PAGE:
Tuesday, October 16, 2007

Additional readings

Hey everyone,
Since there is so much interest in big picture takes on sustainability and related issues, we thought we'd add a few more papers written on the topic by prominent ecologists and published in major journals. These are optional but very short and worth checking out. (for those not in the class, you can access the pdfs by following the directions on the sidebar to the right).
Here's the references we added:

*Palmer, M., E. Bernhardt, E. Chornesky, S. Collins, A. Dobson, C. Duke, B. Gold, R. Jacobson, S. Kingsland, R. Kranz, M. Mappin, M. L. Martinez, F. Micheli, J. Morse, M. Pace, M. Pascual, S. Palumbi, O. J. Reichman, A. Simons, A. Townsend and M. Turner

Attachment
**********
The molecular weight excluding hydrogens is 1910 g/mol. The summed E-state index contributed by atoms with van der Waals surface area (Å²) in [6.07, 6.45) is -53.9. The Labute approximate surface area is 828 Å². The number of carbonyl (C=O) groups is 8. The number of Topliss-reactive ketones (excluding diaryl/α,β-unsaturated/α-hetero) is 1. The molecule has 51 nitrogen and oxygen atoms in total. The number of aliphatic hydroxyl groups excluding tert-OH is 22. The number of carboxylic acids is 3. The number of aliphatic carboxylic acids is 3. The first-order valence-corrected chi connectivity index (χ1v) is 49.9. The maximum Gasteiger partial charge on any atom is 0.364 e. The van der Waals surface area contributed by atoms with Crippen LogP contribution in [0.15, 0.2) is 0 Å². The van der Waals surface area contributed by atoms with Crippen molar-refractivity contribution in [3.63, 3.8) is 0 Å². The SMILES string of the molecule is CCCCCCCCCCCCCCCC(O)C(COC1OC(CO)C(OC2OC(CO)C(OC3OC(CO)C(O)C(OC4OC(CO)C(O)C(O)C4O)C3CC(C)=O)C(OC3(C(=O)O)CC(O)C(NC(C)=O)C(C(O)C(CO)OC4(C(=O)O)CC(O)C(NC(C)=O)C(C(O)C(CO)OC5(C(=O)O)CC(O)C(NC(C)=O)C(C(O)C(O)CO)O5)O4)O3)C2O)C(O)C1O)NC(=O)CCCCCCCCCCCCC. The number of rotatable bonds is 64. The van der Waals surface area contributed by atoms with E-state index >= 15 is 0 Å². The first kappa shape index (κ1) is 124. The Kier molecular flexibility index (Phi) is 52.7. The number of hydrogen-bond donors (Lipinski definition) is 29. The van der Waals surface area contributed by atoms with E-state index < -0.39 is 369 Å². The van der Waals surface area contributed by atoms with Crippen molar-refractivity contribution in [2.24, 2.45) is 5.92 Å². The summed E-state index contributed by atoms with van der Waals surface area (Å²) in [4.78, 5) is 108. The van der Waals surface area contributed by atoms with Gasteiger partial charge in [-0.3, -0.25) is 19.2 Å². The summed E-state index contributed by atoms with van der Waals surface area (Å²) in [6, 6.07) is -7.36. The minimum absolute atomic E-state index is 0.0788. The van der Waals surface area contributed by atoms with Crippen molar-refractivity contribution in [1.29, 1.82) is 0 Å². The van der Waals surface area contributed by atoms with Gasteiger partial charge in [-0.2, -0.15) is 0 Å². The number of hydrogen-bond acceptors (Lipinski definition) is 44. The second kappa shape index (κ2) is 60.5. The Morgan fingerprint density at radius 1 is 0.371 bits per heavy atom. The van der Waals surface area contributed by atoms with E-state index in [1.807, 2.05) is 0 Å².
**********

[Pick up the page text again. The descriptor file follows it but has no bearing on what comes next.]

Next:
2005 Ecology for a crowded planet. Science 304:1251 - 1252.

*Cohen, J. E.
2003 Human Population: The Next Half Century. Science 302:1172 - 1175.

*Cohen, J. E.
1995 Population Growth and Earth's Human Carrying Capacity. Science 269:341 - 346.

Great discussion today.


Justin Smith said...

If you're looking for an alternative viewpoint, much of the work of the late Julian Simon is available on his website, juliansimon.com, including several of his books. The Ultimate Resource 2 is the best compendium of his work, but there's plenty of other stuff to get you riled up as well.

Human macroecology admin said...

Thanks for posting this Justin. I agree that its important to include this view as well and that Simon's points shouldn't be ignored. So, we now have two really polar opposite views being presented. Are there any economists who might partially agree with Simon but take a more moderate stance? What about someone who particularly confronts economic growth and something like the conservation of biodiversity?

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